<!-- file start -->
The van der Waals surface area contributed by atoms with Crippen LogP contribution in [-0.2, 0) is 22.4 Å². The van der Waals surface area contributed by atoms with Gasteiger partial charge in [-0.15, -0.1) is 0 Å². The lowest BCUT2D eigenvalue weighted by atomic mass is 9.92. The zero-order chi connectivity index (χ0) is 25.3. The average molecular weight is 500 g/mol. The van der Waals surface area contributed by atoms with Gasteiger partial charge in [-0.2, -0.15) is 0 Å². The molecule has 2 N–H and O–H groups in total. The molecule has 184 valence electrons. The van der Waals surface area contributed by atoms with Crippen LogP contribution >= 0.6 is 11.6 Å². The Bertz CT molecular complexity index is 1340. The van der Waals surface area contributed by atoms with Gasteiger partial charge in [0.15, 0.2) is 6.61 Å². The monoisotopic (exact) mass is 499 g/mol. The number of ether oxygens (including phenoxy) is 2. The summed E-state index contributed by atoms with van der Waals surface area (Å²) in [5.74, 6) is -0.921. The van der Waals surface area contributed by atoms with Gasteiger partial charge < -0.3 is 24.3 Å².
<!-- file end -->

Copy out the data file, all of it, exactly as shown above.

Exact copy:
The van der Waals surface area contributed by atoms with Crippen LogP contribution in [-0.2, 0) is 22.4 Å². The van der Waals surface area contributed by atoms with Gasteiger partial charge in [-0.15, -0.1) is 0 Å². The lowest BCUT2D eigenvalue weighted by atomic mass is 9.92. The zero-order chi connectivity index (χ0) is 25.3. The average molecular weight is 500 g/mol. The van der Waals surface area contributed by atoms with Gasteiger partial charge in [-0.2, -0.15) is 0 Å². The molecule has 2 N–H and O–H groups in total. The molecule has 184 valence electrons. The van der Waals surface area contributed by atoms with Crippen LogP contribution >= 0.6 is 11.6 Å². The Bertz CT molecular complexity index is 1340. The van der Waals surface area contributed by atoms with Gasteiger partial charge in [0.15, 0.2) is 6.61 Å². The monoisotopic (exact) mass is 499 g/mol. The number of ether oxygens (including phenoxy) is 2. The summed E-state index contributed by atoms with van der Waals surface area (Å²) in [5.74, 6) is -0.921. The van der Waals surface area contributed by atoms with Gasteiger partial charge < -0.3 is 24.3 Å².